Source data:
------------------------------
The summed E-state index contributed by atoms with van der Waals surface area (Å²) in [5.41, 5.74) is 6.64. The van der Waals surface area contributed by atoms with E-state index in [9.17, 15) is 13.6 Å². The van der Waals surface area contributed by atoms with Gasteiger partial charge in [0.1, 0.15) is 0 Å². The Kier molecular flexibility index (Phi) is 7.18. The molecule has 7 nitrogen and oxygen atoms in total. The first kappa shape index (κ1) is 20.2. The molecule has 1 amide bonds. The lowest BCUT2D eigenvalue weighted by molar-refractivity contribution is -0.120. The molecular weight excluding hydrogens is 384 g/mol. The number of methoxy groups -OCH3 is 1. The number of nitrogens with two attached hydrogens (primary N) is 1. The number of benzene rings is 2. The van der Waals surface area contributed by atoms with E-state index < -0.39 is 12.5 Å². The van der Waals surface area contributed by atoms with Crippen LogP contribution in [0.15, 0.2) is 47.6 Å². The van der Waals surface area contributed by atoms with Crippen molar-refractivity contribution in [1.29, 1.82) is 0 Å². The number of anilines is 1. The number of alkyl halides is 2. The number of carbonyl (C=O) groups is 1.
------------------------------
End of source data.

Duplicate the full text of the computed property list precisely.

The summed E-state index contributed by atoms with van der Waals surface area (Å²) in [5.41, 5.74) is 6.64. The van der Waals surface area contributed by atoms with E-state index in [9.17, 15) is 13.6 Å². The van der Waals surface area contributed by atoms with Gasteiger partial charge in [0.1, 0.15) is 0 Å². The Kier molecular flexibility index (Phi) is 7.18. The molecule has 7 nitrogen and oxygen atoms in total. The first kappa shape index (κ1) is 20.2. The molecule has 1 amide bonds. The lowest BCUT2D eigenvalue weighted by molar-refractivity contribution is -0.120. The molecular weight excluding hydrogens is 384 g/mol. The number of methoxy groups -OCH3 is 1. The number of nitrogens with two attached hydrogens (primary N) is 1. The number of benzene rings is 2. The van der Waals surface area contributed by atoms with E-state index < -0.39 is 12.5 Å². The van der Waals surface area contributed by atoms with Crippen LogP contribution in [0.15, 0.2) is 47.6 Å². The van der Waals surface area contributed by atoms with Crippen molar-refractivity contribution in [1.29, 1.82) is 0 Å². The number of anilines is 1. The number of alkyl halides is 2. The number of carbonyl (C=O) groups is 1.